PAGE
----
The failed American prison experiment

Nigel Sumerlin


Bastoy prison island off the coast of Norway is a jarring example of the stark difference between American punishment and Norwegian rehabilitation.

At Bastoy, prisoners are housed in small bungalows rather than cells, which are outfitted with space for six inmates, kitchens, televisions, computers and integral showers. Prisoners must apply to be admitted after serving a portion of their sentence in a different Norwegian prison with positive behavior and signs of a desire to live reformed lives. Convicts earn real money and are offered the opportunity to earn relevant skills by working at a number of different jobs on the island. Since only one meal each day is provided at the dining hall, inmates must use their earnings to purchase food from the prison’s grocery store and cook it themselves.

Although Bastoy is a more comfortable prison than many in Norway, other aspects of the Norwegian prison system show the country’s commitment to treating prisoners like human beings instead of animals.

With the exception of war crimes and genocide, Norway limits judges to maximum sentences of 21 years. This includes Anders Breivik, the Norwegian mass murderer who took the lives of 77 people in 2011 in a catastrophic bombing and shooting. Despite his massive death toll, Breivik will be reviewed by Norwegian judges after his sentence in order for them to determine if he is suitable to enter society. In Norway, mass murderers and rapists alike are treated as human beings, albeit sick ones.

This is the only way to heal.

For time immemorial, societies have dealt with criminals by removing their freedom. This has been justified through reasoning that they need a “timeout,” are a menace to society or don’t deserve the privilege of liberty.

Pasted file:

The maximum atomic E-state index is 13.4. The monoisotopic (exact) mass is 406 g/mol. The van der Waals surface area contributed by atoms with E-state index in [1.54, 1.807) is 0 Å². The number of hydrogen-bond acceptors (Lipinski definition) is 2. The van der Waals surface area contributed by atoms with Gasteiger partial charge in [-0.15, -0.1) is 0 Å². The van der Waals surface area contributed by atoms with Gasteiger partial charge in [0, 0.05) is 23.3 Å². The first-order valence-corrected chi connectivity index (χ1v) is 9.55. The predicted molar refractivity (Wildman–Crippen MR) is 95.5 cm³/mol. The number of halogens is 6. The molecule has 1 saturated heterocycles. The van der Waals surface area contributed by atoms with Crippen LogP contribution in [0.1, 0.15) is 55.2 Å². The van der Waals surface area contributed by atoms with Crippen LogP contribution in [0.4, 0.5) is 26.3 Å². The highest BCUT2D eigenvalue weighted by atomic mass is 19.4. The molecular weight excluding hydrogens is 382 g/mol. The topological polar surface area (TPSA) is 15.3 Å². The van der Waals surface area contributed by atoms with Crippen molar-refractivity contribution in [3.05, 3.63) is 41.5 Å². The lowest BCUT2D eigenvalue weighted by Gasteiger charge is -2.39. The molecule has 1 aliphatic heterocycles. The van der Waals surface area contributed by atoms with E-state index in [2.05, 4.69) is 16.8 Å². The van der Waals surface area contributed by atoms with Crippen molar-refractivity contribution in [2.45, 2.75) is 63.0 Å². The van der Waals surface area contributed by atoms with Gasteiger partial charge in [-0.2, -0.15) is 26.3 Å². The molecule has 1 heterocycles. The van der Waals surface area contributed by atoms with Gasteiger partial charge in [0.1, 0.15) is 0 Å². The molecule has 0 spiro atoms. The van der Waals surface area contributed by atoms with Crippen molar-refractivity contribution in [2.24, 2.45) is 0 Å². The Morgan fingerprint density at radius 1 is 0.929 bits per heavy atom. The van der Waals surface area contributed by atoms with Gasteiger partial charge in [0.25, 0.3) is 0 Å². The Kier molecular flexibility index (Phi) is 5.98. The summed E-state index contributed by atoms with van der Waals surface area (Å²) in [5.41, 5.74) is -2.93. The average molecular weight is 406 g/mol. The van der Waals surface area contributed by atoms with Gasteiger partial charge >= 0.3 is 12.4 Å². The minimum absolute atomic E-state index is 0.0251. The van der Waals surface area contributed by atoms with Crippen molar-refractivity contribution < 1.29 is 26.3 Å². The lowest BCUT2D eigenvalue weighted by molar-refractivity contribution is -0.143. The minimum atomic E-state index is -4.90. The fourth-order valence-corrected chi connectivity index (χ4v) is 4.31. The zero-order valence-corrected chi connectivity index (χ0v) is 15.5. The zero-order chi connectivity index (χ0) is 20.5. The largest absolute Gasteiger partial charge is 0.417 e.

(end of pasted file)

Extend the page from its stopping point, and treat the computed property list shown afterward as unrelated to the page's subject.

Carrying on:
While many societies have shown a soft spot for murdering their uncooperative citizens, our government follows the example of Mother England and incarcerates offenders with ease. Mandatory minimum sentences, three-strike laws and the War on Drugs have filled both private correctional facilities and the pockets of their owners.

The result is that we spend $80 billion each year to keep our prisoners barely alive; one in 108 adults are behind bars and although the United States makes up 5 percent of the world’s population, we house 25 percent of its prisoners.

One would figure that if forcibly detaining dangerous individuals for extended periods of time was able to reform them into model citizens, the U.S. would see emptier prisons and safer streets.

Yet we obviously have not. Seventy-five percent of U.S. prisoners return for a second visit, showing that prison is either a lot more pleasant than most of us think (spoiler: it isn’t) or it does a dismal job reforming convicts. In addition, many who have done time for nonviolent offenses such as marijuana possession or crimes against the state have their lives ruined by even touching this absurd and toxic form of “rehabilitation.”

So is prison itself the problem, or are we just making a mess of the process?

The small country of Norway would tell us that it's not prison, it's us.

Norwegian prisons focus on rehabilitation rather than retribution. Convicted criminals tend to leave correctional facilities corrected, and they rarely return. They key to their success is that inmates are treated like human beings, and in turn act that way.

In the U.S., this style of treatment is shocking if not unbelievable. We are so familiar with a system that dehumanizes and destroys individuals unfortunate enough to fall into it. In the home of the free we are all too comfortable revoking the liberty of those who disobey the rules, whether they are dangerous or not. And when the dangerous individuals—the rapists and the murderers and the pedophiles—act like animals we hold them up as proof of why we should put more people in prison.

We’ve tried punishment.

Over and over again, we’ve attempted to fix broken people by beating the cracks out of them. How much longer will we ignore history, psychological research (see the Stanford Prison Experiment) and examples of effective strategies such as Bastoy so that we may indulge the destructively satisfying urge to destroy those who hurt us rather than heal them?

Nigel is a sophomore pursuing a double major in history and psychology.